Top 5 Enterprise Use Cases of Spatial Computing

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Spatial computing has become the new buzzword since Apple announced that its spatial computer, Apple Vision Pro, will go on sale early in February. Although consumer applications are attracting the headlines, the most significant impact and market growth is happening behind the scenes of enterprises.

At the enterprise level, spatial computing offers various benefits and opportunities across different industries and sectors. The technology can enable real-time training and skill development, facilitate remote assistance and collaboration, and improve data visualization and analytics.

A recent market report shows that the spatial computing sector will be worth over $280 billion by 2028, a 23% CAGR rise from its 2023 valuation ($97 billion). A significant portion of this exponential growth will come from enterprises using spatial computing for training, design collaboration, digital twins, and more.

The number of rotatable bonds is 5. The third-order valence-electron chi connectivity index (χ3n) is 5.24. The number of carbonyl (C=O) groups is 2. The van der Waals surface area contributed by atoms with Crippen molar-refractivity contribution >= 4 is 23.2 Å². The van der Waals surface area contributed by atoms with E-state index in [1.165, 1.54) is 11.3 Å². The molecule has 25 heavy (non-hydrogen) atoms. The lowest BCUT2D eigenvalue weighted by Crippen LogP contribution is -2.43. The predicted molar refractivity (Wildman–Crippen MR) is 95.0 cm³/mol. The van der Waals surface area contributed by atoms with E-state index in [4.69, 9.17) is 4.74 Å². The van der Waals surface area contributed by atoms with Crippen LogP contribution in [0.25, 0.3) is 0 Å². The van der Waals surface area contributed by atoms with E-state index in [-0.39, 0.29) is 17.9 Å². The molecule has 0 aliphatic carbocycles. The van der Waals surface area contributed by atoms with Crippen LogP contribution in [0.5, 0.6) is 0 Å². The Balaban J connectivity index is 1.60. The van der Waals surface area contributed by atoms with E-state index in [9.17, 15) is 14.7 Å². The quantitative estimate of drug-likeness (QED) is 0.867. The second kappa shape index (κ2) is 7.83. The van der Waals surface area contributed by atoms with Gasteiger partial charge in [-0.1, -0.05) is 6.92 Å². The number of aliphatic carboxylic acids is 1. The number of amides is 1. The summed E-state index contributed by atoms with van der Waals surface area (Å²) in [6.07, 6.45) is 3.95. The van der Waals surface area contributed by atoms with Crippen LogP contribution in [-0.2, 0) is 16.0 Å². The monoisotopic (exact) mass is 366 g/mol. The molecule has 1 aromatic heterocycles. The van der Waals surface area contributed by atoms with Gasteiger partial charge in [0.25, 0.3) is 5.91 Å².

Now that this technology is here to stay let’s look at how enterprises can use spatial computing in 2024 and beyond.

Key Takeaways

  • Apple’s announcement of the Apple Vision Pro has brought spatial computing into the spotlight.
  • The market has a predicted value of over $280 billion by 2028, driven by enterprise applications.
  • The top enterprise use cases of spatial computing include data analytics, real-time training and skill development, enhanced visualization and design processes, remote assistance and collaboration, and digital twins.
  • While anticipating more use cases, user privacy and data security concerns must always be kept front of mind.